Thursday, April 11, 2013

There's a Thing in My Crypt



As Swords & Wizardry Appreciation Day (4/17/13) draws closer, I've been brainstorming about what to write as my contribution. Luckily my copy of Crypts & Things finally arrived in the mail to assist me in this process. It's a handsome book, much better looking in hardcopy than in PDF—even if some of the monster art didn't survive the printing process (there are some panels that have essentially gone black in my copy).

12 comments:

  1. I've read this over and like what I see. It's the best implementation of Swords & Wizardry/D&D that I've seen so far. For some reason I think magic could be handled a bit differently but I like the corrupting aspect of the black magic.

    Still like BoL the best though.

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  2. BoL and C&T are pretty neck and neck from where I sit. BoL is probably still the better take on S&S, but I think C&T characters have a bit more room to grow over the long-term.

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    1. You are probably right about the growth.

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  3. I'm building a S&S game out of S&W.... More of an amalgam of things really: H.P. Lovecraft, R.E. Howard, Fritz Leiber, w/ some gritty real world myth (fae = danger) type stuff. And maybe a dash of gonzo / weird science tossed in from time to time.

    A mish mash if you will. But the root of the game is pure and simple swords and sorcery. I'm basing it in the Xoth setting, but as you probably already know, that's all 3E stuff.

    All this leads up to a question: I've read a good portion of C&T (have it in PDF), but what's BoL? Thanks!

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    1. BoL is Barbarians of Lemuria, Simon Washbourne's love-letter to Lin Carter's 1970s sword-and-sorcery pastiches. The game also doubles as an amazing S&S ruleset for any setting. Characters have 4 attributes, 4 combat skills, and 4 careers that cover all skill possibilities/potentialities. If you click on my Barbarians of Lemuria label, you'll see lots of sample characters. One of my favorite things about the game is that it handles Fafhrd, Conan, Mouser, Aragorn, and the like right out of the box.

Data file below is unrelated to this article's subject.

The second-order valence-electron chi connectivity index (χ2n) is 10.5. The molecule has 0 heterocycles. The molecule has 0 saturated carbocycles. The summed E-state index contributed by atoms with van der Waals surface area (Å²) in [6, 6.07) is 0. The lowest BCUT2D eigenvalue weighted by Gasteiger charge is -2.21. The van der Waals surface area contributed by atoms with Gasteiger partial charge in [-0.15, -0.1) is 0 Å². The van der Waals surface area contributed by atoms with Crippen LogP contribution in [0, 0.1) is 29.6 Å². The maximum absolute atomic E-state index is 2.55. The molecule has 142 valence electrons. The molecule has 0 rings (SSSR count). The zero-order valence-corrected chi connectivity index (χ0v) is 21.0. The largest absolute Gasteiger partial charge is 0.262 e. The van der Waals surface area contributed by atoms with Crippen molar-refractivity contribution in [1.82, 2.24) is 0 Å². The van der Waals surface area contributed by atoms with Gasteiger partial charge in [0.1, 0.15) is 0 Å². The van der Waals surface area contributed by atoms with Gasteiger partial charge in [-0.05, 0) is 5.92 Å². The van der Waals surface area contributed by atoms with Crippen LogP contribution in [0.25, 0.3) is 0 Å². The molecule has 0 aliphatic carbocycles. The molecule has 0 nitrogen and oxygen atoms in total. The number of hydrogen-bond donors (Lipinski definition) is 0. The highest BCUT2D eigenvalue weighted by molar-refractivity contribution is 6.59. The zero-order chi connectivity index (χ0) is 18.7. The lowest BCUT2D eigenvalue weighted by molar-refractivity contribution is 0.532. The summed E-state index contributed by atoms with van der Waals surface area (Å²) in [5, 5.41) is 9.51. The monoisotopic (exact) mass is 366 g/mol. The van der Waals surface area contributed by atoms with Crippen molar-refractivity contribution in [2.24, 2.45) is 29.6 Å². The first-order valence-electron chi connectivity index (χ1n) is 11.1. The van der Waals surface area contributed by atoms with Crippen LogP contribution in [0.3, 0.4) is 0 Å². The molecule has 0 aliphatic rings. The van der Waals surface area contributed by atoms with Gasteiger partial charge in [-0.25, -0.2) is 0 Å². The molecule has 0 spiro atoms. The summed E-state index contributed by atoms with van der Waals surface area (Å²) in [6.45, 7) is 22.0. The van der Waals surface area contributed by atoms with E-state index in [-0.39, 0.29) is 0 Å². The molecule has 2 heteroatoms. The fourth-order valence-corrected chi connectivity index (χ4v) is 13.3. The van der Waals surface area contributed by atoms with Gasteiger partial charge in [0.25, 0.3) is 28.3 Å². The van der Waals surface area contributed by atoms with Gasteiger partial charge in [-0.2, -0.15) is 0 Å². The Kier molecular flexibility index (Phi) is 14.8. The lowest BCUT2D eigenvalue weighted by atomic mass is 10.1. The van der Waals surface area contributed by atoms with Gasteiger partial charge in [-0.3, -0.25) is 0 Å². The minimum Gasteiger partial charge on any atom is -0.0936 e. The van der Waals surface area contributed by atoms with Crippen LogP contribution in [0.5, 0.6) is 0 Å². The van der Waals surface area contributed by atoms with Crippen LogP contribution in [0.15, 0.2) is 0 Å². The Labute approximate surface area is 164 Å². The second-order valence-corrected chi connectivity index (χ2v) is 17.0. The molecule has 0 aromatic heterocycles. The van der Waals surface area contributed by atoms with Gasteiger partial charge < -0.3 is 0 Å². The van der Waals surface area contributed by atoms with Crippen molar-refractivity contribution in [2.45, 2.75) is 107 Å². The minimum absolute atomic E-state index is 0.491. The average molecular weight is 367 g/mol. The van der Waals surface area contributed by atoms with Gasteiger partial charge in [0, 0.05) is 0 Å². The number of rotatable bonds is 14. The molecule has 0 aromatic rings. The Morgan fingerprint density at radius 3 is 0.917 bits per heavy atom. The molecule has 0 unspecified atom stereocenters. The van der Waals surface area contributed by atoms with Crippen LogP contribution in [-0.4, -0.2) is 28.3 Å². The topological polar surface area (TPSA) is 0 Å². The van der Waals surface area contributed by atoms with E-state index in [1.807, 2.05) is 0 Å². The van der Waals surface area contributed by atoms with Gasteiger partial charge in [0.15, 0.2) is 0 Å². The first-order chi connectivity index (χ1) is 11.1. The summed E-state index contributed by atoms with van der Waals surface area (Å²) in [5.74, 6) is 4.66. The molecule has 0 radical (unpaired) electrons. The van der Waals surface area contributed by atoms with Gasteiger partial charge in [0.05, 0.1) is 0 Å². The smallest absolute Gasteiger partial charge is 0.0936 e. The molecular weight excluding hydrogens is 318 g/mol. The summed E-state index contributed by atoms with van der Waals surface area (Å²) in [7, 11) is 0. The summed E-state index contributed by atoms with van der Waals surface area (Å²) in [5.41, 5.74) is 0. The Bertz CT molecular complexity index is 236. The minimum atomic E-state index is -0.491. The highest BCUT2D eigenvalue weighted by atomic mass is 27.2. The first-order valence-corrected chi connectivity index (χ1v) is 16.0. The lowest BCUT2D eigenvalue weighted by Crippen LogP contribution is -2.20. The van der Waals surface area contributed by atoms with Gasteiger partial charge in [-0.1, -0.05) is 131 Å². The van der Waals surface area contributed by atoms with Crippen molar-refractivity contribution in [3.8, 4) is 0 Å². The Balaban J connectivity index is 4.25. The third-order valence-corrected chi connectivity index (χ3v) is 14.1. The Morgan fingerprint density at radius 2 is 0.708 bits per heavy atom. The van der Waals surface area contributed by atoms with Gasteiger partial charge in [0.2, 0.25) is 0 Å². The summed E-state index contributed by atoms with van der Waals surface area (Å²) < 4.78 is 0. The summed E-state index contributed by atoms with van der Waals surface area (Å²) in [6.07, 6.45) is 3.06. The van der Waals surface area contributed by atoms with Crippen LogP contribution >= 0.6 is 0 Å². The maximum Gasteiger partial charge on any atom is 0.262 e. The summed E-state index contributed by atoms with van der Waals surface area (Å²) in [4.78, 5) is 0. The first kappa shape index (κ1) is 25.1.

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  4. Err... I need to edit that previous post:

    I meant to say I'm building a campaign. Not "game"...as in system.

    Thanks.

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  5. This is a great book, the art was kinda messed up in my copy also. I think if I run it, I'd tweak the Grey magic to not have a limit of number of times per day a spell can be cast.

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    1. Do you mean tweaking White Magic? That's the color of magic that works like traditional D&D magic with spell slots and all.

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  6. Hey Rob, I don't have my book in front of me, but I'm pretty sure I was meaning Grey Magic, in C&T don't Grey mages have number of spell slots per day & take hit point damage?

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    1. Looking back over pp. 14-15, the Magician has X spell slots per level that can be occupied by any combination of white, grey, or black magic spells.

      White spells are memorized and cast as per regular S&W rules.

      Grey spells are memorized as per regular S&W rules. Casting them uses up the spell slot AND does 2 x Spell Level HP damage.

      Memorizing Black magic spells requires the sacrifice of a living being or taking Spell Level CON damage. Casting them uses up the spell slot and requires a Saving Throw; failing the throw eats up Spell Level Sanity points. (The sidebar on p. 16 adds the detail that a natural 1 on the Throw nukes a permanent point of Sanity. It's not clear if that's in addition to or in place of the regular Sanity loss for a failed roll.

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    2. So it looks like memorization is a factor for all three colors of magic.

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    3. OK, checked out Akrasia's original version of the three colors of magic rules. He makes it clear there that any permanent loss of Wisdom on a corruption roll is in addition to the temporary loss.

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